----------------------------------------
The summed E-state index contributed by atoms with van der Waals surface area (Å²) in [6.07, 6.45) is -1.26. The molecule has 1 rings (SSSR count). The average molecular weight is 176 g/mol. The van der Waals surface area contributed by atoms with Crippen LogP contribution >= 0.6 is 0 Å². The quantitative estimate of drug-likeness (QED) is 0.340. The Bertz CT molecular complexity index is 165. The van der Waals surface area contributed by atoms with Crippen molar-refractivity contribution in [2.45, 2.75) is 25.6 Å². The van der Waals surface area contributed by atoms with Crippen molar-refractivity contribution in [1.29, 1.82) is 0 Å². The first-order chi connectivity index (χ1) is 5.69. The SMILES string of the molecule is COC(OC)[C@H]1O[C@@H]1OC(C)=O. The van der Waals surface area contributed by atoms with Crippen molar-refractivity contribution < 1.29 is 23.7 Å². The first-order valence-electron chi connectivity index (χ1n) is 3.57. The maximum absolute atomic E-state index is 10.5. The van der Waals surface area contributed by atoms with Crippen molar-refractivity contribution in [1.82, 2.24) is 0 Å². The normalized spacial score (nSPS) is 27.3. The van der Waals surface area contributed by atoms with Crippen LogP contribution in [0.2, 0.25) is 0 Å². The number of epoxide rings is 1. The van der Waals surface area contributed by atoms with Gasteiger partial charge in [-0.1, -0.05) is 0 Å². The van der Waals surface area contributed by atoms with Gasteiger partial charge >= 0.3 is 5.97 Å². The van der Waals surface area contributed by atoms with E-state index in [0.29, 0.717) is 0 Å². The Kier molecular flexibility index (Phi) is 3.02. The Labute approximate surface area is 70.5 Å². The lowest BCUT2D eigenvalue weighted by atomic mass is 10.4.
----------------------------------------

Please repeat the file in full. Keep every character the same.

The summed E-state index contributed by atoms with van der Waals surface area (Å²) in [6.07, 6.45) is -1.26. The molecule has 1 rings (SSSR count). The average molecular weight is 176 g/mol. The van der Waals surface area contributed by atoms with Crippen LogP contribution >= 0.6 is 0 Å². The quantitative estimate of drug-likeness (QED) is 0.340. The Bertz CT molecular complexity index is 165. The van der Waals surface area contributed by atoms with Crippen molar-refractivity contribution in [2.45, 2.75) is 25.6 Å². The van der Waals surface area contributed by atoms with Crippen molar-refractivity contribution in [1.29, 1.82) is 0 Å². The first-order chi connectivity index (χ1) is 5.69. The SMILES string of the molecule is COC(OC)[C@H]1O[C@@H]1OC(C)=O. The van der Waals surface area contributed by atoms with Crippen molar-refractivity contribution < 1.29 is 23.7 Å². The first-order valence-electron chi connectivity index (χ1n) is 3.57. The maximum absolute atomic E-state index is 10.5. The van der Waals surface area contributed by atoms with Crippen molar-refractivity contribution in [1.82, 2.24) is 0 Å². The normalized spacial score (nSPS) is 27.3. The van der Waals surface area contributed by atoms with Crippen LogP contribution in [0.2, 0.25) is 0 Å². The number of epoxide rings is 1. The van der Waals surface area contributed by atoms with Gasteiger partial charge in [-0.1, -0.05) is 0 Å². The van der Waals surface area contributed by atoms with Gasteiger partial charge >= 0.3 is 5.97 Å². The van der Waals surface area contributed by atoms with E-state index in [0.29, 0.717) is 0 Å². The Kier molecular flexibility index (Phi) is 3.02. The Labute approximate surface area is 70.5 Å². The lowest BCUT2D eigenvalue weighted by atomic mass is 10.4.